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The Fifth Circuit denied motions for authorization to file a successive habeas petition under 28 U.S.C. 2244, and for a stay of execution. Movant was sentenced to death after he used a semiautomatic assault rifle to open fire on a children's birthday party, injuring party attendees and killing a grandmother and her five year old granddaughter. The court held that movant failed to make a prima facie showing that the factual predicate for his new habeas claim could not have been discovered through the exercise of due diligence and thus could not have been included in his first federal petition. The court also held that he failed to make a prima facie showing that, based on the testimony at issue, no reasonable juror would have found him guilty; movant's claim was not dismissed on the basis of an independent and adequate state procedural ground; and the Brady claim movant wished to raise with the district court was therefore alternatively time-barred. View "In Re: Erick Davila" on Justia Law

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Plaintiff challenged the district court's denial of her request to receive a certificate described in 28 U.S.C. 2513 from the district court that set aside the conviction. In this case, defendant was convicted of and imprisoned for various federal crimes, only to have her conviction set aside ten years later for ineffective assistance of counsel. The court held that the statute made clear, and the court's case law supported, that plaintiff must show that the district court vacated her conviction because she was not guilty—not just that the district court discussed her innocence, or even mentioned that it thought she was not guilty. Because plaintiff's conviction was set aside on procedural grounds, she failed to satisfy section 2513(a)(1). Therefore, plaintiff failed to identify any reversible error in the district court's denial of her certificate. View "Hernandez v. United States" on Justia Law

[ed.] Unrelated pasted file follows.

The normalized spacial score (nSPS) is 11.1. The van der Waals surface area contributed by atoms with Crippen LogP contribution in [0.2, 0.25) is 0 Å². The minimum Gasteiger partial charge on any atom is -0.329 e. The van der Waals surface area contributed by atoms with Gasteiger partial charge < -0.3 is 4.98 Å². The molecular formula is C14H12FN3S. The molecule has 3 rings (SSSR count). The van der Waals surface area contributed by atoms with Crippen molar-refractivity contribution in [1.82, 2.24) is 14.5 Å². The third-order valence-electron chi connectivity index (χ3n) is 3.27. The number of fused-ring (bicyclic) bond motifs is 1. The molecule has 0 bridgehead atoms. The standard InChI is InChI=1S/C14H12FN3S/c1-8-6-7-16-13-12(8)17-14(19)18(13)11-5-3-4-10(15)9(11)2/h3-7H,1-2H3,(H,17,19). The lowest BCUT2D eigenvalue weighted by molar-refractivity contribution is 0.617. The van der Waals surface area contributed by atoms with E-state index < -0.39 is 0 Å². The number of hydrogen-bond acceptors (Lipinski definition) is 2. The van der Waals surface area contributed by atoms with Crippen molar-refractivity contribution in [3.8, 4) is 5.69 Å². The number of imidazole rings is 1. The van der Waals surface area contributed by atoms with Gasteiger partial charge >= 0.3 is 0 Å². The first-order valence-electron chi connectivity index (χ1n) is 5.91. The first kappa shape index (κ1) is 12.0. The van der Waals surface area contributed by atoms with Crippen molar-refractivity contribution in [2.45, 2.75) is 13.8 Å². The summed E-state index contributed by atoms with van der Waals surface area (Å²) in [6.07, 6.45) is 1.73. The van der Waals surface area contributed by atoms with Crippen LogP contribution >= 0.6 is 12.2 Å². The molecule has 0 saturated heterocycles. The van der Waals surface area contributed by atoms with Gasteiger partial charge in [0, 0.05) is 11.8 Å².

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The Fifth Circuit affirmed defendant's conviction for illegal reentry. The court held that defendant's possible misunderstanding of the consequences of testifying triggered no duty for the district court to explain the right to testify. The court also held that the district court properly denied defendant's motion to dismiss the indictment where the court's precedent foreclosed his argument that the district court should have dismissed his indictment based on defects in his removal proceedings. View "United States v. Rodriguez-Aparicio" on Justia Law

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Mariano Moya and Lonnie Petry were arrested based on outstanding warrants and detained in a county jail for 30 days or more prior to their arraignments. These arraignment delays violated New Mexico law, which required arraignment of a defendant within 15 days of arrest. Both men sued under 42 U.S.C. 1983 for deprivation of due process. The district court granted the defendants’ motion to dismiss for failure to state a valid claim. The Tenth Circuit affirmed because Moya and Petry failed to plausibly allege a factual basis for liability. View "Moya v. Garcia" on Justia Law

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Defendant-Appellant Kyle Hebert was convicted by jury on four counts of possession of child pornography. He was sentenced to 120 months’ imprisonment and 15 years’ supervised release. On appeal, Hebert challenged the district court’s finding that he had two prior convictions that triggered a mandatory minimum sentence of ten years’ imprisonment. The Tenth Circuit affirmed, finding Hebert’s prior convictions “relate to” sexual abuse under the categorical approach. View "United States v. Hebert" on Justia Law